Oh boy, the ideas are just going crazy in my head right now.  I hope Nicole’s fabulous post inspires you too!


National Family History Month

National Family History Month

October is National Family History Month.

Sort of.

It’s a bit of a puzzle to try to determine if it really is or isn’t.  Go ahead and give a whirl.  Maybe you can figure it out well enough to explain.  This is what I can tell you.  Senator Orrin Hatch of Utah has introduced and helped pass legislation every year for many years to designate October as National Family History Month.  I can’t find anything that indicates it has happened this year, but I like the idea so I’m going to celebrate whether some government agency put a stamp of approval on it or not.

How do I celebrate?

Well, I keep working on my family history like I always do but I add an extra element.  I post some small thing on Facebook everyday.  A photo, a short story or anecdote, a ‘did you know?’ about a record collection or website.  Just simple things each day.  I plan to do it again this year in honor of National Family History Month.  The month that may or may not be a thing this year.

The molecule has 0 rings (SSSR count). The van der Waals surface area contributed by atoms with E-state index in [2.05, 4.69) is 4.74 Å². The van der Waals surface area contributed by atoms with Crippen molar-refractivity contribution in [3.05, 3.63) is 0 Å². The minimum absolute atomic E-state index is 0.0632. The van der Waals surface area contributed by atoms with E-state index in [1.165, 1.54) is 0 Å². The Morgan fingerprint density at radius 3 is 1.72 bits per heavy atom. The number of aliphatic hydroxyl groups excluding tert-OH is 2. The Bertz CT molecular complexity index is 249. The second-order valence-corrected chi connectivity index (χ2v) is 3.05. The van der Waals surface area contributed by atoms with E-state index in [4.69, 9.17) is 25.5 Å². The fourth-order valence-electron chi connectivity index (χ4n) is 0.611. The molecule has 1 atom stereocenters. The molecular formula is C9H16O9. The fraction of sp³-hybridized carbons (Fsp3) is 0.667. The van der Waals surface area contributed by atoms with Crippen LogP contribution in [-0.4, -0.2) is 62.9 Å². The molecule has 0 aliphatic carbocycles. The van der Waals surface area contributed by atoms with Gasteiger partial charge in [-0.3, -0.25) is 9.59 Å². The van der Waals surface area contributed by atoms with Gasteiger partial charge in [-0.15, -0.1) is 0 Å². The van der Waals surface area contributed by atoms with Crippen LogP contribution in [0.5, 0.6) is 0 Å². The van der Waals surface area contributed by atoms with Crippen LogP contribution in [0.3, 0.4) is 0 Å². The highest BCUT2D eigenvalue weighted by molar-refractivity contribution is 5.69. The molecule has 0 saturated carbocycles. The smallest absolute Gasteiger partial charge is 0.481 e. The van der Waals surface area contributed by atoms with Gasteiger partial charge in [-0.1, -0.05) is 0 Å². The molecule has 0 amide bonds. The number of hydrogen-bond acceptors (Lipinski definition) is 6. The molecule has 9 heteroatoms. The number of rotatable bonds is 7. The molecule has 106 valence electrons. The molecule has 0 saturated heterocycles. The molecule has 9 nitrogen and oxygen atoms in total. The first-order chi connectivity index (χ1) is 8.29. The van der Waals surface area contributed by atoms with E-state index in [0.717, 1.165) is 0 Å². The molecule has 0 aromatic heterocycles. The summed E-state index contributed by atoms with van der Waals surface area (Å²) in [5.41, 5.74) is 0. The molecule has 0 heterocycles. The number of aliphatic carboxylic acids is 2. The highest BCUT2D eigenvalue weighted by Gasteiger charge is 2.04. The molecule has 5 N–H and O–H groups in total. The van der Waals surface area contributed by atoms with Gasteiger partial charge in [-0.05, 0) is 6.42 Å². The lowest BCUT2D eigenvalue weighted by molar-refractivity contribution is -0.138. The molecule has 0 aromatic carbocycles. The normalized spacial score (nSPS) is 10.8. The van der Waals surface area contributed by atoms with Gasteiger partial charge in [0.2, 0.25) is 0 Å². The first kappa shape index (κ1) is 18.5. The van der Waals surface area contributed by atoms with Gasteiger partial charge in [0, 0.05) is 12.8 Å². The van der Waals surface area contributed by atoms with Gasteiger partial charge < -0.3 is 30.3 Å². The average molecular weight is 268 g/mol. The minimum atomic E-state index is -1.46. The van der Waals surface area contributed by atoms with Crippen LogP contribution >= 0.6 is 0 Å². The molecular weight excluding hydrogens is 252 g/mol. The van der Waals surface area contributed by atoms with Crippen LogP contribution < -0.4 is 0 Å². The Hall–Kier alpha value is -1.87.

Join me won’t you?  How will you celebrate?



Family Reunion Book Awesomeness

Great Grandchildren of Ronald & Margaret

Great Grandchildren of Ronald & Margaret

At the end of June, my family gathered for a four day reunion in Bear Lake.  Our reunion began on the 65th anniversary of my grandparent’s wedding day.  You would think that was intentional.  It wasn’t, but a lovely way to start our gathering nonetheless.